In northern Russia, just a few hundred kilometers from the Arctic Circle, there is a village called oymyakon. It is the coldest permanent settlement on earth, and further north there is no one but scientists.
Oymyakon means “unthawed waters” in the local language. The average temperature from December to February is below -50°C. Sometimes it’s very cold in the summer, below zero, but almost no lower than -10°C. On February 6, 1933, the weather station at oymyakon recorded a temperature of -67.7°C, the lowest ever recorded officially in the northern hemisphere, and the village built a monument to it. The world record was recorded at the South Pole, where a temperature of -89.3°C was recorded at the east Antarctic station in 1983.
Oymyakon is located in a valley that draws the wind to the village, making it cooler. Originally, people stopped here only because of the discovery of hot springs, which never froze even in winter, and reindeer herders used it as a stopover. At its peak, the village had a population of 2,500, when it was a central town in the region, but by 2018 that number had fallen to less than 900. Unable to grow crops, the 900 residents rely on meat, mainly venison, horsemeat and fish.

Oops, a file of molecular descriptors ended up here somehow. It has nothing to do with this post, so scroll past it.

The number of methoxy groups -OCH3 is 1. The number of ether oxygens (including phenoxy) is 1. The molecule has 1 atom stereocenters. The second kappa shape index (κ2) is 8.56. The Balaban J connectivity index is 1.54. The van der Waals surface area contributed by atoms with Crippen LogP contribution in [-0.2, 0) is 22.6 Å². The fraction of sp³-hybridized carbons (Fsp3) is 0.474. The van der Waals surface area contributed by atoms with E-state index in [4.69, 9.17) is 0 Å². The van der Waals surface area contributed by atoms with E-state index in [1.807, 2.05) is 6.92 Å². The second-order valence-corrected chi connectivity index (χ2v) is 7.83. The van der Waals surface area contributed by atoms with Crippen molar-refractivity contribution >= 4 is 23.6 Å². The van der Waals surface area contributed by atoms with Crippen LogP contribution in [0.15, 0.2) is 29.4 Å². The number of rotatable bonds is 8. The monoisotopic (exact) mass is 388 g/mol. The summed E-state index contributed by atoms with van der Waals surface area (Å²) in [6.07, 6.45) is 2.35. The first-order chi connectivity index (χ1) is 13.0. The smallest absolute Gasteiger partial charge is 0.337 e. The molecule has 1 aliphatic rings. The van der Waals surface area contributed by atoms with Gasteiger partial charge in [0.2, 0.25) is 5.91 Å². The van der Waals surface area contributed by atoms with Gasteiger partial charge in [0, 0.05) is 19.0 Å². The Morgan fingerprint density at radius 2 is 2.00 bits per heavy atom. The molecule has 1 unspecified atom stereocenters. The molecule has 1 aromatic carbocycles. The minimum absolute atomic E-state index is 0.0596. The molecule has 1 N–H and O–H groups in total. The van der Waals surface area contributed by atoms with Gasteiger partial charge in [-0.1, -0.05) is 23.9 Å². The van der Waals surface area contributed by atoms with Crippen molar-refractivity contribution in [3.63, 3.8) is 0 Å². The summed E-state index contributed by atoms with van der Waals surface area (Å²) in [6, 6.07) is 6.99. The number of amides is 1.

When you walk outside, lashes and saliva freeze into painful little needles on your face. Even the vodka will freeze if the bottle is left outside. The cold makes the whole village virtually devoid of traffic, the car’s fuel tank freezes, the car doesn’t start, the battery loses power at an alarming rate, pens and ink freeze, and electronics are almost useless. The villagers have little to do except for reindeer, who fish in the frozen lake every day. In the winter of the village, there are only three hours in the day. Except for the extreme night, the village has the longest 21 hours of darkness in the world. Every march, the village holds activities to celebrate the end of the dark winter.
Every year after march, the village begins to receive visitors, who can experience reindeer racing, dogsledding, fishing in the frozen lake and so on. The most famous tourist attraction is a hot spring, where villagers dig warm water out of thick ice.